Horizontal agreements are agreements between those enterprises which are at the same stage of production, services, etc. It includes, any collusive agreement which directly or indirectly determines purchase or sale prices; limits or controls production, supply, markets, technical development, investment or provision of services; shares the market or source production or provision of services by way of allocation of geographical area of market, or type of goods or services, or number of customers in the market or in any other similar way directly or indirectly results in bid rigging or collusive bidding.

Vertical agreements are agreements between those enterprises which are at the different stages of production, distribution, etc. It includes the tie-in arrangement, exclusive supply agreement, exclusive distribution agreement, refusal to deal, resale price maintenance etc.

Section 4 of the Act prohibits abuse of dominant position by any enterprise. Such abuse of dominant position, inter alia, includes imposition, either directly or indirectly, of unfair or discriminatory purchase or selling prices or conditions, including predatory prices of goods or service, limiting market access, making the conclusion of contracts subject to acceptance by other parties of supplementary obligations and using dominant position in one market to enter into or protect other market. The term dominant position means a position of strength, enjoyed by an enterprise, in the relevant market in India. Such a position enables a firm to: - (i) operate independently of competitive forces prevailing in the relevant market; or (ii) affect its competitors or consumers or the relevant market in its favour.

Sections 5 and 6 of the Act deals with regulation of combinations of enterprises and persons. The acquisition of one or more enterprises by one or more persons or acquiring of control or merger or amalgamation of enterprises under certain circumstances exceeds the threshold limits in terms of assets or turnover as specified in the Act shall be construed as combination. It also, inter alia, provides that no person or enterprise shall enter into a combination which is likely to cause or causes an appreciable adverse effect on competition within the relevant market in India.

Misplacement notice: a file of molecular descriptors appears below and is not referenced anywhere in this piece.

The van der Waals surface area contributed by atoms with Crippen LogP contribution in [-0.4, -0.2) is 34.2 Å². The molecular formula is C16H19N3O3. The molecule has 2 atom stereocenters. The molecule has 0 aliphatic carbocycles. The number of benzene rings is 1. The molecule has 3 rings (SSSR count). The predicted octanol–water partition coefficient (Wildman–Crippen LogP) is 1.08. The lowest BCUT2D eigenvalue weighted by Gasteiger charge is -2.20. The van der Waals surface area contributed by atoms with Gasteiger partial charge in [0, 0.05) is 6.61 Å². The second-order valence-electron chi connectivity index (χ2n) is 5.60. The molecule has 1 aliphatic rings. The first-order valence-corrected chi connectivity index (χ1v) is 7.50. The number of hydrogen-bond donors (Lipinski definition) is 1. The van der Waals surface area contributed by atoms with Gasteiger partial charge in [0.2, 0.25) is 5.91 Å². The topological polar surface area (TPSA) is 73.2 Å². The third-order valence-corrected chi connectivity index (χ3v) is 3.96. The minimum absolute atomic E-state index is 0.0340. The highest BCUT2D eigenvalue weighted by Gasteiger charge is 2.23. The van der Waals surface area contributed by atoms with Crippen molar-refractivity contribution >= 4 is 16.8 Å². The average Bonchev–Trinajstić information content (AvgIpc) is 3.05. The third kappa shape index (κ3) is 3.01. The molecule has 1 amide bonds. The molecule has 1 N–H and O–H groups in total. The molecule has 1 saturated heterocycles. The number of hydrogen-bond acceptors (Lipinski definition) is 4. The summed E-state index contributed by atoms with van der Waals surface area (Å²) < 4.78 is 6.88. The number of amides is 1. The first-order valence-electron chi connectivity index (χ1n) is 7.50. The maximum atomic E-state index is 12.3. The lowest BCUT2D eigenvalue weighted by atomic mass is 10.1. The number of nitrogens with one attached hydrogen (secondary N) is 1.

Competition Commission of India
Section 7 of the Act provides for the establishment of an autonomous body called Competition Commission of India (CCI) endowed with regulatory and quasi-judicial powers. It shall be the duty of the Commission to eliminate practices having adverse effect on competition, promote and sustain competition, protect the interests of consumers and ensure freedom of trade carried on by other participants, in markets in India. To build and further strengthen the capacity of the functionaries of the Commission, the Competition Commission of India has established a Competition Forum with eminent personalities in the field of law, economics, finance, public administration, management and such other fields as are deemed appropriate. (To read about relation of Competition Laws with Intellectual Property, kindly go here)

A recent high profile case with regard to infringement of antitrust laws is United States v. Microsoft. After a series of trials and hearings followed by testimonials of various high-powered executives and witnesses, on the 5th of November 1999, District Court Judge Thomas Penfield Jackson found that Microsoft Corporation used its monopoly position in the operating system market to unfairly mute competition in other technology markets, including the Internet Browser market. Every user of Microsoft Windows operating system had a copy of Internet Explorer since they were sold together as part of the same package. This proved to be a detriment for competing web browsers who were unable to sell their software in the market due to the existence of an essentially free product available in default with the Windows operating system. Judge Jackson in his findings of fact stated that Microsoft's dominance of the personal computer operating systems market constituted a monopoly, and that Microsoft had taken actions to crush threats to the monopoly, including Apple, Java, Netscape, Lotus Notes, Real Networks, Linux, and others.